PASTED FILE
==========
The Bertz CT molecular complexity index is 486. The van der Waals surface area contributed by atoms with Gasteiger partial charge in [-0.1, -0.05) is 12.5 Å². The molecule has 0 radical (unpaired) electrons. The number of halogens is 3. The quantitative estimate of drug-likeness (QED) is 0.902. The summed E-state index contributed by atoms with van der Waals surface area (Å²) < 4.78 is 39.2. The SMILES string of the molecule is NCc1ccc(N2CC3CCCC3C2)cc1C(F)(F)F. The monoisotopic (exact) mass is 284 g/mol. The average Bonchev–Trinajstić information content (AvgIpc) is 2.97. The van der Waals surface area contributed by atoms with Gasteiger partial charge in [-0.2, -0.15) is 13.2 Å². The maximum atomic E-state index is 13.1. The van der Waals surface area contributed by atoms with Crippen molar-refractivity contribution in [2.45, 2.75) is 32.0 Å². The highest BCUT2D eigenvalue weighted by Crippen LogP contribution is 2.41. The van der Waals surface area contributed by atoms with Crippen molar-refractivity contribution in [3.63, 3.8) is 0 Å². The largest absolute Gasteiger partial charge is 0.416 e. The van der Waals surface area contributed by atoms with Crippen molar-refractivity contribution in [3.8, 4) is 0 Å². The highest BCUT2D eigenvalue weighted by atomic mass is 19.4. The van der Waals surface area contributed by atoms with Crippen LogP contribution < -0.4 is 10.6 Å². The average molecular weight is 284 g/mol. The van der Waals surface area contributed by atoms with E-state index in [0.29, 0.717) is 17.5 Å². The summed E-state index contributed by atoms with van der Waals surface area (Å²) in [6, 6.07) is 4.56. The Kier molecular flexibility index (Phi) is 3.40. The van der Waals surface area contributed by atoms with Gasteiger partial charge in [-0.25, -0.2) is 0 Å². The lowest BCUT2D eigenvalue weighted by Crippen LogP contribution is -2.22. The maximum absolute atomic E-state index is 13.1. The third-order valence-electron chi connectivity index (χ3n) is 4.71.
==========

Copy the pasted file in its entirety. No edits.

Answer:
The Bertz CT molecular complexity index is 486. The van der Waals surface area contributed by atoms with Gasteiger partial charge in [-0.1, -0.05) is 12.5 Å². The molecule has 0 radical (unpaired) electrons. The number of halogens is 3. The quantitative estimate of drug-likeness (QED) is 0.902. The summed E-state index contributed by atoms with van der Waals surface area (Å²) < 4.78 is 39.2. The SMILES string of the molecule is NCc1ccc(N2CC3CCCC3C2)cc1C(F)(F)F. The monoisotopic (exact) mass is 284 g/mol. The average Bonchev–Trinajstić information content (AvgIpc) is 2.97. The van der Waals surface area contributed by atoms with Gasteiger partial charge in [-0.2, -0.15) is 13.2 Å². The maximum atomic E-state index is 13.1. The van der Waals surface area contributed by atoms with Crippen molar-refractivity contribution in [2.45, 2.75) is 32.0 Å². The highest BCUT2D eigenvalue weighted by Crippen LogP contribution is 2.41. The van der Waals surface area contributed by atoms with Crippen molar-refractivity contribution in [3.63, 3.8) is 0 Å². The largest absolute Gasteiger partial charge is 0.416 e. The van der Waals surface area contributed by atoms with Crippen molar-refractivity contribution in [3.8, 4) is 0 Å². The highest BCUT2D eigenvalue weighted by atomic mass is 19.4. The van der Waals surface area contributed by atoms with Crippen LogP contribution < -0.4 is 10.6 Å². The average molecular weight is 284 g/mol. The van der Waals surface area contributed by atoms with E-state index in [0.29, 0.717) is 17.5 Å². The summed E-state index contributed by atoms with van der Waals surface area (Å²) in [6, 6.07) is 4.56. The Kier molecular flexibility index (Phi) is 3.40. The van der Waals surface area contributed by atoms with Gasteiger partial charge in [-0.25, -0.2) is 0 Å². The lowest BCUT2D eigenvalue weighted by Crippen LogP contribution is -2.22. The maximum absolute atomic E-state index is 13.1. The third-order valence-electron chi connectivity index (χ3n) is 4.71.